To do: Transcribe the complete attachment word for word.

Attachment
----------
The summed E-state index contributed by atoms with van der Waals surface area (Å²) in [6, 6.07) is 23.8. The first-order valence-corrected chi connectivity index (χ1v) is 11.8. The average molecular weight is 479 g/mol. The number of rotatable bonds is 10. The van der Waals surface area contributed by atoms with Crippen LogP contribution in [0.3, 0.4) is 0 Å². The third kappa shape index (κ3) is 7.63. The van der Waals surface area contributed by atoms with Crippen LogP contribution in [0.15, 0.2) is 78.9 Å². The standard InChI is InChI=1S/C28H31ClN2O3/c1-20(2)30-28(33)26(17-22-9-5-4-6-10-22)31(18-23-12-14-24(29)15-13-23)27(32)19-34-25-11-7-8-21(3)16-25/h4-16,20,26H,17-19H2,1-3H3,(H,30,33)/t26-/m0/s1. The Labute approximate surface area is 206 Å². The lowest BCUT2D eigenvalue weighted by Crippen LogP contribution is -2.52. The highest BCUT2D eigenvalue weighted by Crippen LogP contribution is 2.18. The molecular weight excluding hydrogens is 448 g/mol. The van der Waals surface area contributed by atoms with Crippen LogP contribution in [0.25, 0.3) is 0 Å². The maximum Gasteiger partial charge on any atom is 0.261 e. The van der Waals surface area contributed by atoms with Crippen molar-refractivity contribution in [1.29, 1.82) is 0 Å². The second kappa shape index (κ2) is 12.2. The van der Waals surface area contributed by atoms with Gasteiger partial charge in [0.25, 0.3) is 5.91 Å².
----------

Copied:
The summed E-state index contributed by atoms with van der Waals surface area (Å²) in [6, 6.07) is 23.8. The first-order valence-corrected chi connectivity index (χ1v) is 11.8. The average molecular weight is 479 g/mol. The number of rotatable bonds is 10. The van der Waals surface area contributed by atoms with Crippen LogP contribution in [0.3, 0.4) is 0 Å². The third kappa shape index (κ3) is 7.63. The van der Waals surface area contributed by atoms with Crippen LogP contribution in [0.15, 0.2) is 78.9 Å². The standard InChI is InChI=1S/C28H31ClN2O3/c1-20(2)30-28(33)26(17-22-9-5-4-6-10-22)31(18-23-12-14-24(29)15-13-23)27(32)19-34-25-11-7-8-21(3)16-25/h4-16,20,26H,17-19H2,1-3H3,(H,30,33)/t26-/m0/s1. The Labute approximate surface area is 206 Å². The lowest BCUT2D eigenvalue weighted by Crippen LogP contribution is -2.52. The highest BCUT2D eigenvalue weighted by Crippen LogP contribution is 2.18. The molecular weight excluding hydrogens is 448 g/mol. The van der Waals surface area contributed by atoms with Crippen LogP contribution in [0.25, 0.3) is 0 Å². The maximum Gasteiger partial charge on any atom is 0.261 e. The van der Waals surface area contributed by atoms with Crippen molar-refractivity contribution in [1.29, 1.82) is 0 Å². The second kappa shape index (κ2) is 12.2. The van der Waals surface area contributed by atoms with Gasteiger partial charge in [0.25, 0.3) is 5.91 Å².